Gut bacteria may contribute directly to the development of autism-like behaviors, according to the results of a new study in mice.
In their study, which features in the journal Cell, researchers from the California Institute of Technology (Caltech) in Pasadena built on the work of previous studies that identified differences in the microbiomes of people with and without autism spectrum disorder (ASD).
The microbiome is the name for the collective genomes belonging to the communities of microorganisms that inhabit the human gut.
"In recent years, numerous studies have revealed differences in the bacterial composition of the gut microbiome between individuals with ASD and neurotypical [people]," says author Sarkis Mazmanian.
"However, while this previous research identifies potentially important associations, it is unable to resolve whether observed microbiome changes are a consequence of having ASD or if they contribute to symptoms."
The Centers for Disease Control and Prevention (CDC) report that about one in 59 children in the United States have received a diagnosis of ASD, which is about four times more common in boys than girls and occurs across all socioeconomic, ethnic, and racial groups.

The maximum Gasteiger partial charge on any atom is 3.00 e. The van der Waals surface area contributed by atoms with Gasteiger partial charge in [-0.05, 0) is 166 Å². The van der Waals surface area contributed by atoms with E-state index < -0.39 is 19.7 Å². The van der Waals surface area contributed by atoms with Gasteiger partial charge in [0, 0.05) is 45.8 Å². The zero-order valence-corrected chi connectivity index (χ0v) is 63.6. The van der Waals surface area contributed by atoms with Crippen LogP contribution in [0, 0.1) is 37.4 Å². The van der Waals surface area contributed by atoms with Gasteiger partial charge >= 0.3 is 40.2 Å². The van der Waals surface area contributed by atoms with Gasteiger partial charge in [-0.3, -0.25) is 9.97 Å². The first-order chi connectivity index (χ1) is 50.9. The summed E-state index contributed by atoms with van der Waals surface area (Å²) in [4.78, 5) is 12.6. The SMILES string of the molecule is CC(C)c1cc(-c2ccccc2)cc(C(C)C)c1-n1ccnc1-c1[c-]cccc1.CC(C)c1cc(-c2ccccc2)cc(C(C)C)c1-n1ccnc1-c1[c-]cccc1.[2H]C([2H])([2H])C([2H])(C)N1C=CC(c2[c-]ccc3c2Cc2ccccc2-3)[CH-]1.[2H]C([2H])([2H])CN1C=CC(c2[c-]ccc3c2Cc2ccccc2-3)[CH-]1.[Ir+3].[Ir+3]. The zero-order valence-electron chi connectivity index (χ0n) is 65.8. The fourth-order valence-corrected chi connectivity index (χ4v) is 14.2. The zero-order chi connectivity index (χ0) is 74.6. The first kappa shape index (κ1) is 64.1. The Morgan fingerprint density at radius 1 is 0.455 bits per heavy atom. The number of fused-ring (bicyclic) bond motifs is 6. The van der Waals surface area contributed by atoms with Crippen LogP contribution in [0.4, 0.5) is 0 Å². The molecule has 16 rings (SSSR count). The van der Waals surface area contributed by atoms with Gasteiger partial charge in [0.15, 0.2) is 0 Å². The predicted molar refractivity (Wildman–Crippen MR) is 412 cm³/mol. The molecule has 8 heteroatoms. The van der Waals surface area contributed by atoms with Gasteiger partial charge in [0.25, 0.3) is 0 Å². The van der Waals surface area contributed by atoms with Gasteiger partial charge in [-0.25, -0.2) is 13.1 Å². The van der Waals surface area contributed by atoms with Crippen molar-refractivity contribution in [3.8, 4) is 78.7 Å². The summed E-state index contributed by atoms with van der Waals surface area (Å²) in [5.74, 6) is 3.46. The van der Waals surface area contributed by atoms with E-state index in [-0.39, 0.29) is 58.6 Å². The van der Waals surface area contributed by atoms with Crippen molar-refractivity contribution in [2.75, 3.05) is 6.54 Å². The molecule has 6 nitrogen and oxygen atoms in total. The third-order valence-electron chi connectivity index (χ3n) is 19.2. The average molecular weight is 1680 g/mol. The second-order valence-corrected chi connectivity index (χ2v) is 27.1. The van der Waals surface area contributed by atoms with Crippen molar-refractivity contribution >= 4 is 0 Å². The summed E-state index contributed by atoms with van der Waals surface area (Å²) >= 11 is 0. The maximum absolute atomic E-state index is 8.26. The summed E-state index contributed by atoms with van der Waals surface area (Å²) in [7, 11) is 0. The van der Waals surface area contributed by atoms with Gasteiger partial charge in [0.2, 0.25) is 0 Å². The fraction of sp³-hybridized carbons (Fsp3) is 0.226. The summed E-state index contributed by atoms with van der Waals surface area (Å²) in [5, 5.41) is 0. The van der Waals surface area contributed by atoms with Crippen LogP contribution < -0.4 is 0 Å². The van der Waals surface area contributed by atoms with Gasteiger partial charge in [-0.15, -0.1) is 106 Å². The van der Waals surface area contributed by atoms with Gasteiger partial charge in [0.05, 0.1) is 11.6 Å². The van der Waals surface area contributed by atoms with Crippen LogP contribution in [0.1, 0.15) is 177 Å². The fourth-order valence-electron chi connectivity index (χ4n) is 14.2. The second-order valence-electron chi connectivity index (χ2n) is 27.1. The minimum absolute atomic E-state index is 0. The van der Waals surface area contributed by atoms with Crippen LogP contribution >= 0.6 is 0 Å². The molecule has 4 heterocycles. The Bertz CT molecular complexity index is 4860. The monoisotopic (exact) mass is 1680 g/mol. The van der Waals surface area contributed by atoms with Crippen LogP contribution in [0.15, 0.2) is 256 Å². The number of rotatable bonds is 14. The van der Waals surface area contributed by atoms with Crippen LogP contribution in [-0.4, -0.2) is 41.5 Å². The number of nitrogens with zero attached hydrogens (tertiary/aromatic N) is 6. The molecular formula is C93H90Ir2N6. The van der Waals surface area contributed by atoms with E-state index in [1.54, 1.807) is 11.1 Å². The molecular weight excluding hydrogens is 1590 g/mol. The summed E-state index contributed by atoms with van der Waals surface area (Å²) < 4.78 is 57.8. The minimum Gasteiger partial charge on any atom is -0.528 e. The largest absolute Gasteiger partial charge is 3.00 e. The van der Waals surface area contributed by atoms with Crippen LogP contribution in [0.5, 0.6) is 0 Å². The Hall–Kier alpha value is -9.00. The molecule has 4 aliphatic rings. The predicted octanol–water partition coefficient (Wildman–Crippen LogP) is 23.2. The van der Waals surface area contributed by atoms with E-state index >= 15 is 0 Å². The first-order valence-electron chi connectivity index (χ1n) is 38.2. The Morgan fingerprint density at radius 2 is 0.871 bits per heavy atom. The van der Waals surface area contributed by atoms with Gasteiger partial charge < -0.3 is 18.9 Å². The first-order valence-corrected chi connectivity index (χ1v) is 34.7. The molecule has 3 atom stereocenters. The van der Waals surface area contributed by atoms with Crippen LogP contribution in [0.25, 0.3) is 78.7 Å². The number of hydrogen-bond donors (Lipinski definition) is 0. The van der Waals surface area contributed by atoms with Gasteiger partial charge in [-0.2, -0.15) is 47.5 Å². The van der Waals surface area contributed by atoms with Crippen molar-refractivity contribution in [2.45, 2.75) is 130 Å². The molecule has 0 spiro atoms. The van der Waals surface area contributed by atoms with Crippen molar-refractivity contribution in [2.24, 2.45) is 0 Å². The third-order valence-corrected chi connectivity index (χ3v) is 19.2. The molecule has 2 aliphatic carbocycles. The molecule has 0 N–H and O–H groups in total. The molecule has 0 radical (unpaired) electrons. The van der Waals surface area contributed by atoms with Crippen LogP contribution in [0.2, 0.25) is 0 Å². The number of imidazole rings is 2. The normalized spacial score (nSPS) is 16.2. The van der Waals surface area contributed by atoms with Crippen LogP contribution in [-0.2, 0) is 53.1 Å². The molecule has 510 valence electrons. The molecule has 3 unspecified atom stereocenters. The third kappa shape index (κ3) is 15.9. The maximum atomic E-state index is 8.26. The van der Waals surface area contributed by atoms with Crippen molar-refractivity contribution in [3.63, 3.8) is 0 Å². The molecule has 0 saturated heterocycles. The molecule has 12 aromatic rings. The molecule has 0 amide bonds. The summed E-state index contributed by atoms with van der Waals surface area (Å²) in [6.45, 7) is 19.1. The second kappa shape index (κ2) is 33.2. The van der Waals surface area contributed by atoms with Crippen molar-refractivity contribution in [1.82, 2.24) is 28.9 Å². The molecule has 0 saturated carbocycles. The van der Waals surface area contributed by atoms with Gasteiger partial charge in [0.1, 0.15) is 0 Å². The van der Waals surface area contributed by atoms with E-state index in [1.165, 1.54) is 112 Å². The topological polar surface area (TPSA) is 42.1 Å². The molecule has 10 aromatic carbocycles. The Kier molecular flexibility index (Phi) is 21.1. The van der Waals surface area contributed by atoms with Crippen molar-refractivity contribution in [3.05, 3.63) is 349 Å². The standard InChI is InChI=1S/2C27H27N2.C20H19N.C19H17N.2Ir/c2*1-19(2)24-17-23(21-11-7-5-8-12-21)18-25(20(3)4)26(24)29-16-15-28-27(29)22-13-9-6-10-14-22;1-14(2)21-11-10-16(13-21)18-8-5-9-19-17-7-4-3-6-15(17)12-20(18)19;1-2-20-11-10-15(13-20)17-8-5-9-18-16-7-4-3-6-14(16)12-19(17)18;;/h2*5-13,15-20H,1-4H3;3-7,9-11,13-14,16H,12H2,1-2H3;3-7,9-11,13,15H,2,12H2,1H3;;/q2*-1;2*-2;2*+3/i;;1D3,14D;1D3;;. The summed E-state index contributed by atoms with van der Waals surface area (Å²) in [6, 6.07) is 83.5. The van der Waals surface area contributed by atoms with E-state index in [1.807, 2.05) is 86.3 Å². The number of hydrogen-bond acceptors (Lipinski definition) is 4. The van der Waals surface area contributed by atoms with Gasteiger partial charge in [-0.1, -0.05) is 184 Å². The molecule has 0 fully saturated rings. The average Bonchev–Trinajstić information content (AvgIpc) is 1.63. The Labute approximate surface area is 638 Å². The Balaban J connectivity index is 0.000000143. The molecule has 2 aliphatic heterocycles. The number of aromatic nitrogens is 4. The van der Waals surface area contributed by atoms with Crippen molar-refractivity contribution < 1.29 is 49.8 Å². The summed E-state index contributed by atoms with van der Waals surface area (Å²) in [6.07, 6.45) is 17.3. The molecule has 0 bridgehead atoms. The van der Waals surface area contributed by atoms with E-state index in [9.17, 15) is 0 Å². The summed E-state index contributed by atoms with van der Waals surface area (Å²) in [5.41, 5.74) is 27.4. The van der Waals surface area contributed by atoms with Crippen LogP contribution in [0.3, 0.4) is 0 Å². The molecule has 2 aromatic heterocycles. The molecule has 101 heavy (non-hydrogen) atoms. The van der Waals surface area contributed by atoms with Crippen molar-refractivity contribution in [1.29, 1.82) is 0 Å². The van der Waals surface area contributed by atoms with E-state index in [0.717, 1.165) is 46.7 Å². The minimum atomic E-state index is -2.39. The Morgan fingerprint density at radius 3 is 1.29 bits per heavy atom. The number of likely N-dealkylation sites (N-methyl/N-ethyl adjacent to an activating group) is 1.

Autistic people are prone to repetitive behavior and may sometimes face difficulties communicating. Scientists do not know exactly what causes ASD, but they believe that both genetic and environmental factors play a role.
'Autism' behavior in ASD microbiome mice
In their study, the Caltech researchers used laboratory mice that they had bred to lack a microbiome. They transplanted bacteria from the guts of children with ASD into one group of these "germ-free" mice.
To create a control group, the team transplanted gut bacteria from people without autism into another group of germ-free mice.
So, what happened? The Caltech team found that the mice with transplanted microorganisms from children with ASD began to exhibit behaviors similar to those that are characteristic of autism in humans.